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02 March 2009
Greenhouse Earth 2099: 'Migration north to survive'

Population crashes. Mass migration. Vast new deserts. Cities abandoned.

That's the headlines on this week's issue of the magazine New Scientist (28 February 2009). It looks at the latest predictions for the impact of climate change – which are dramatic.

According to researchers such as Syukuro Manabe's team at Tokyo University, we face a future with two dry belts around the Earth, within which human habitation will be impossible.

The belts will develop as a result of a shortage of water. In southern Europe rising temperatures will destroy the glaciers whose meltwater supplies rivers like the Danube and the Rhine. There will be similar effects in other mountainous regions including the Peruvian Andes and the Himalayan and Karakoram ranges.

Warmer temperatures will reduce soil moisture across China, the south-west US, Central America, most of South America and Australia, the researchers say.

All the world's deserts are predicted to expand, and the Mediterranean will have desert regions on its northern side as well its south – deserts reaching up into central Europe.

A warmer world

The changes are characteristic of a world in which the average planetary temperature has risen by 4 degrees C. We are on the way to that. The European Union aims to limit the rise to 2 degrees, but the Intergovernmental Panel on Climate Change (IPCC), whose conclusions are generally regarded as conservative, says that the increase through the century may be between 2 degrees and 6.4. Last August, one of the UK's chief scientific advisers, Professor Bob Watson, warned that we should prepare for a 4 degree increase.

The New Scientist publishes a map which shows what a warmer world may look like – it can be found in interactive form on the magazine's website, along with the full article by Gaia Vince.

One of the big changes on the map of the possible future is the great swathe of green across the north of Europe and America.

The high latitudes are looking like being the best places to live in a warmer world. The huge land masses of Canada and Russia, free from ice, will provide space for many millions of people – as will the ice-free region of Western Antarctica. Scandinavia, the British Isles, Iceland and parts of Greenland will also be habitable – as will the Sahel in Africa, currently semi-arid but predicted to benefit from an intensification of the African monsoon.

Elsewhere in Africa the prospects do not look so good, or in Australia, where habitation will be limited to the far north and west, together with Tasmania. New Zealand, on the other hand, is predicted to have a more habitable climate, and hence a big increase in population and agriculture.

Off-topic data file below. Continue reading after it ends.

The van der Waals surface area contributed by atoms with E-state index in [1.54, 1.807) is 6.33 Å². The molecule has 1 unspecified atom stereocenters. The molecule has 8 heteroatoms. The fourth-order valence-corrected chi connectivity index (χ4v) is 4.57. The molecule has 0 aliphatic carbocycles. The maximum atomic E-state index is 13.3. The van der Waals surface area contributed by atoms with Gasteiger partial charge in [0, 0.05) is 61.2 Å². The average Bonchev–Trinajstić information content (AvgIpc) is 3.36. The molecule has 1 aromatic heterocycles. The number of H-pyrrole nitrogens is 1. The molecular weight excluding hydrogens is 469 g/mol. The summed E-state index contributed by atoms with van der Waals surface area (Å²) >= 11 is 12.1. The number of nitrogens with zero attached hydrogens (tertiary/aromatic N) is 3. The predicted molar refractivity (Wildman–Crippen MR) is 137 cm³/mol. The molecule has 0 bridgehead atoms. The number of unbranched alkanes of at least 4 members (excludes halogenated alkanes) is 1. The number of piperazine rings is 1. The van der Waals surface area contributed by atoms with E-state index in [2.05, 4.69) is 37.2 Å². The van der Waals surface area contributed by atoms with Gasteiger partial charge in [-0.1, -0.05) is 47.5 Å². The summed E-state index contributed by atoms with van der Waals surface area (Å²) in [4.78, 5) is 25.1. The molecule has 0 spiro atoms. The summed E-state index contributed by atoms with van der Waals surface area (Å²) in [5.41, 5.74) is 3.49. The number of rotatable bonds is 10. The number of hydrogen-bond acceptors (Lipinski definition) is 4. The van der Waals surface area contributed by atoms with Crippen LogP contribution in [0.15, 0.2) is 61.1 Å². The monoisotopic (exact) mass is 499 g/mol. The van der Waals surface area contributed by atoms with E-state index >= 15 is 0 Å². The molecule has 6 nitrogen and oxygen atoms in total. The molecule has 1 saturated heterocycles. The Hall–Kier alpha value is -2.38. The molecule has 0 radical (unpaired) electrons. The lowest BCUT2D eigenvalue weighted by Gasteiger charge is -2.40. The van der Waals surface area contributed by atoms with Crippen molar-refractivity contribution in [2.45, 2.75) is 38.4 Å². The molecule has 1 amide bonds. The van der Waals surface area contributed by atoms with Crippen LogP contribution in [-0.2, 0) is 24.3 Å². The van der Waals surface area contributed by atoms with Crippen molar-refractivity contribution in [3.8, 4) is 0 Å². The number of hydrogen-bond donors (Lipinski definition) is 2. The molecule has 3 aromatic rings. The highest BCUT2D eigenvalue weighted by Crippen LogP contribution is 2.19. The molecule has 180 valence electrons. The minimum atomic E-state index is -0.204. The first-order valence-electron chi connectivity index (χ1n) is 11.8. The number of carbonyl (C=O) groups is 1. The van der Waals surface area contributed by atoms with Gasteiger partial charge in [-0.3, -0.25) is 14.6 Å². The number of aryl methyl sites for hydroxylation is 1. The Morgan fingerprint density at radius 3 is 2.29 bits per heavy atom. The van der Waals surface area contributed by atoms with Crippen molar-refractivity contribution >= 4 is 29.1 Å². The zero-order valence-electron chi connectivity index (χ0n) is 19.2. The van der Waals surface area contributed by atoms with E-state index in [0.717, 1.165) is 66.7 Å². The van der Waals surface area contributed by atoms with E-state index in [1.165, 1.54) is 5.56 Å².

'This will probably be a mostly vegetarian world,' says the New Scientist. 'The  warming, acidic seas will be largely devoid of fish, thanks to a crash in plankton that use calcium carbonate to build shells. Molluscs, also unable to grow their carbonate shells, will become extinct. Poultry may be viable on the edges of farmland but there will simply be no room to graze cattle.'

Switching to solar

One of the main sources of energy would be solar power from vast arrays of solar collectors in the deserts. 'High-voltage direct current transmission lines could relay this power to the cities, or it could be stored and transported in hydrogen – after using solar energy to split water in fuel cells.'

With such technology, there is hope of survival, says the article – 'provided we have the time and willingness to adapt'. It quotes two views on the possible outcome.

'I'm optimistic that we can reduce catastrophic loss of life and reduce the most severe impacts,' says Peter Falloon, a climatic impacts specialist at the Hadley Centre. 'I think there's enough knowledge now, and if it's used sensibly we could adpat to the climate change that we're already committed to for the next 30 or 40 years.'

'I would like to be optimistic that we'll survive, but I've got no good reason to be,' says Nobel prizewinning atmospheric physicist Paul Crutzen of the Max Planck Institute for Chemistry in Mainz, Germany. 'In order to be safe, we would have to reduce our carbon emissions by 70 per cent by 2015. We are currently putting in 3 per cent more each year.'

The author of the New Scientist article, Gaia Vince, is a freelance writer who is travelling the world. Her dispatches on the way are posted up on her own site at www.wanderinggaia.com.


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